figure6

a Photograph of fabricated focusing metasurface prototype. b Photograph of fabricated abnormal reflection metasurface prototype. c Near-field test environment of focusing. d Far-field test environment of abnormal reflection. e The intensity of field measured on YOZ plane. f The radiation pattern of abnormal reflection metasurface.

Discussion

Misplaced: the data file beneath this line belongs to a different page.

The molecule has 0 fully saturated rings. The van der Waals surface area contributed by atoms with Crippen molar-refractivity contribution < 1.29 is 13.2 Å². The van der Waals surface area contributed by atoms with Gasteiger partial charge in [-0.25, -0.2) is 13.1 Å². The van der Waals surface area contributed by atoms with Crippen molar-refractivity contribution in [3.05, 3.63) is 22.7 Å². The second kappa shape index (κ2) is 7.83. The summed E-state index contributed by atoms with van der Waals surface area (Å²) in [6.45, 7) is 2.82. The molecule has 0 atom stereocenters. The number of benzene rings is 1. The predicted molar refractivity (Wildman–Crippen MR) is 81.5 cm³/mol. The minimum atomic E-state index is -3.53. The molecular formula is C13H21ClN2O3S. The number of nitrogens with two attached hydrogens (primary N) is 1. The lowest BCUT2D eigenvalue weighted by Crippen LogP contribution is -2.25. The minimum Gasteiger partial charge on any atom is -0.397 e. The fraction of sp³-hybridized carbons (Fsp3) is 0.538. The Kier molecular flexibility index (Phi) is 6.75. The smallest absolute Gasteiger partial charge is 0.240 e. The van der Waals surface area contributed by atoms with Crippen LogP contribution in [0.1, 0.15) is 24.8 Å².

In this paper, based on transfer learning, we propose an inverse design method for fast accurate realization of functional metasurfaces. Transfer learning makes it possible to transfer a trained model to a new task. We applied the Inception V3 model to metasurface design and successfully transferred the knowledge of image recognition to phase prediction. After retraining the transfer learning model (TLM) using the collection data, we get the new model that can be used to predict the phases of meta-atoms, with an accuracy of around 90%. Data sets are generated by uniformly distributed random functions, the phase distribution satisfies the gaussian distribution. Under the condition of random sampling, high accuracy is obtained. It provides a new method to design metasurface with the knowledge of other fields. We used transfer learning to build a full-phase-span library of meta-atoms to achieve inverse design. Using the full-phase-span library established by the TLN model, given the required 2D phase profiles, the entire pattern of functional metasurfaces can be generated automatically and rapidly. For a given function of metasurface, the desired phase profile can be retrodicted as the input of the trained TLM. The trained TLM can generate the entire metasurface pattern monolithically with the retrodicted phase profile requirement, which enables fast and accurate design of various kinds of functional metasurfaces. To verify the TLM, we design a focusing metasurface and an abnormal reflection metasurface using the meta-atom in the test sets of TLM (meta-atom library with full phase span). The design is verified both through full-wave simulations and experimental measurement. The results show that the theoretical design agrees well with the experimental value. Compared with the conventional methods, this method is an effective means of predicting the phases of meta-atoms and can establish the full meta-atom library for designing functional metasurfaces. Transfer learning is a better way to retrain the data and transfer the original model to a new task, which can effectively reduce the consumptions on human resources, training time and can also improve the accuracy of prediction.